Few fields of human endeavour are moving quite as quickly as that of anthropology and human evolution. On an almost weekly basis there are new papers being published that, instead of adding to or slightly finessing existing current models, require us to significantly rewrite what we thought we knew. I could easily dedicate this entire blog to human evolution and have no shortage of material. Two new papers in Nature (here and here) have produced just such an effect, but they are not without controversy.
Their analysis revolves around a tranche of ancient human bones and stone tools discovered in Jebel Irhoud in Morocco. Six bones, including a lower jaw and some teeth were discovered in the 1960s. At least 16 more bones from both adults and children were unearthed between 2004 and 2011.
What is not controversial is how old these specimens are as there are multiple, independent lines of evidence that all converge at around 300,000 years ago. The stone tools were made by knapping them from larger rocks, a technique that spread over Africa about 300,000 years ago. Some of the items were heated, possibly by fire. This allows the use of another technique, called thermoluminescence, which can tell how long it is since rocks have been heated. They got a result of 314,000 years for this technique. Furthermore, looking at the decay of radioactive uranium isotopes in the bones put a date of approximately 284,000 years on them. The 300,000 year figure, then, is pretty solid.
The controversy begins, though, with the morphology of the bones themselves and, therefore, whether they truly are a modern human or part of another, older species like neanderthals or Homo erectus.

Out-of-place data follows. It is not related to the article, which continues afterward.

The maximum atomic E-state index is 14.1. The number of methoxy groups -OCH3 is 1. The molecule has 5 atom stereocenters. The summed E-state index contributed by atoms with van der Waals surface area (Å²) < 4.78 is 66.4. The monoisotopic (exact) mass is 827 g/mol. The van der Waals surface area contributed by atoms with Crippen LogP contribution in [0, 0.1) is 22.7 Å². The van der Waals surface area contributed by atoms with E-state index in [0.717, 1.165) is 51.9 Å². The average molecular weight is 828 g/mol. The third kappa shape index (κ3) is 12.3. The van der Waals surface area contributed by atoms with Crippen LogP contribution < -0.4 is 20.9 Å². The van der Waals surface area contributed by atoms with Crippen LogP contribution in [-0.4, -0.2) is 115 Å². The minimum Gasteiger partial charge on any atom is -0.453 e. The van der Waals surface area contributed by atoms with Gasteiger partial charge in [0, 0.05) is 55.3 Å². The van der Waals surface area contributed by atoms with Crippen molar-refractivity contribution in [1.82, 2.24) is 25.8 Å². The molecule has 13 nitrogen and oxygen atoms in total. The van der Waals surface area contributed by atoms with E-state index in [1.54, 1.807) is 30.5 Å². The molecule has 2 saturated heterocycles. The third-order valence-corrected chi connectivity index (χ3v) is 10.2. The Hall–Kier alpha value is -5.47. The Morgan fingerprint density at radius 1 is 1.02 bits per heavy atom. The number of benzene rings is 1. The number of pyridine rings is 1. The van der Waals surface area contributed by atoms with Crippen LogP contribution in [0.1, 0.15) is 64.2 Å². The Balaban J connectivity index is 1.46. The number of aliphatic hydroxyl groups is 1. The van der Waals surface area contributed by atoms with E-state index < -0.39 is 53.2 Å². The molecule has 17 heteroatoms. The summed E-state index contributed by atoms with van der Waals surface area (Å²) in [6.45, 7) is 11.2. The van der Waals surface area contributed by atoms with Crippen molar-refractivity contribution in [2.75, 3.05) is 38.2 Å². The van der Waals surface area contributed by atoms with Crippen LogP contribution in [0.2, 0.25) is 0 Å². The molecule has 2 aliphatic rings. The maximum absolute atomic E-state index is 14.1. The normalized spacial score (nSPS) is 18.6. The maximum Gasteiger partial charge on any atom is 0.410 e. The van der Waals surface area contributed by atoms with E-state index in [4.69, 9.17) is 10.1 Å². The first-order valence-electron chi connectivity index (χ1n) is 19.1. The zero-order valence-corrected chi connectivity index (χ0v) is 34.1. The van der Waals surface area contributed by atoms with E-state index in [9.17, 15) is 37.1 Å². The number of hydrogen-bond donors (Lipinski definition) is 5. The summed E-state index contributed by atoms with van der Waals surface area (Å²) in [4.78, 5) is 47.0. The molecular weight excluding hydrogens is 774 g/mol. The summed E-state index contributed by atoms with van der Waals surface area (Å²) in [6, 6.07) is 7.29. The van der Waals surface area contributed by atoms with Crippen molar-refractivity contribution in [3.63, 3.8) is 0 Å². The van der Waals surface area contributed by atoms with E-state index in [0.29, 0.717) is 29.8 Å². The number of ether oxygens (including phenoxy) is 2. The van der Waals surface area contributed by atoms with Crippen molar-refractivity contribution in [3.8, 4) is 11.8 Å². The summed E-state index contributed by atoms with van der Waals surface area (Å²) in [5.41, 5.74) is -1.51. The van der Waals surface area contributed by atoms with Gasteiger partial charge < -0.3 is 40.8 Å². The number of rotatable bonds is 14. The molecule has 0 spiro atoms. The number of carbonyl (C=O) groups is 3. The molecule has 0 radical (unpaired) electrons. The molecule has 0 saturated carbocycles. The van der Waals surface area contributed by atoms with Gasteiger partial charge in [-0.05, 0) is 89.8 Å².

Everyone seems to agree that the facial and dental features of the skulls are very much like modern humans, the brain cases, though, are certainly different. Modern humans have a high forehead with a domed brain case allowing plenty of space for our ample grey matter. These skulls, however, are longer and lower and have a smaller overall volume. For some anthropologists, this is a problem. They argue that they are, therefore, not Homo sapiens but something else; perhaps Homo erectus or another as yet undescribed species of human.
What to make of these new claims, then? Well, they are bold. Not only are they asking us to push back the origin of modern human evolution, they are also asking us to move it geographically. The current model says that we emerged in east Africa in the region of the Great Rift Valley. These fossils come from Morocco in north western Africa. Hence, the authors are proposing a new pan-African model of our development.
This certainly isn’t impossible. We know for a fact that there were a whole host of different modern human species all over Africa by 300,000 years ago. It isn’t a huge stretch of the imagination to have some of them having a smattering of very modern characteristics. Perhaps those in Morocco are our direct ancestors, we’re unlikely to ever know for sure.
I don’t have much trouble pushing our origins further back in time; that date has been steadily forced back for decades now.
In summary, we certainly shouldn’t discount out of hand these new findings, but nor should we assume they are spot on. Bold claims need bold evidence and there is not yet a consensus accepting the evidence thus far presented. Scientific controversies are a Good Thing, though. They ensure careful scrutiny and vigorous debate. Ultimately, this new model will live or die in the arena of scientific debate. No doubt next week there will be another new paper for us to wrangle into our ever more complex origins story.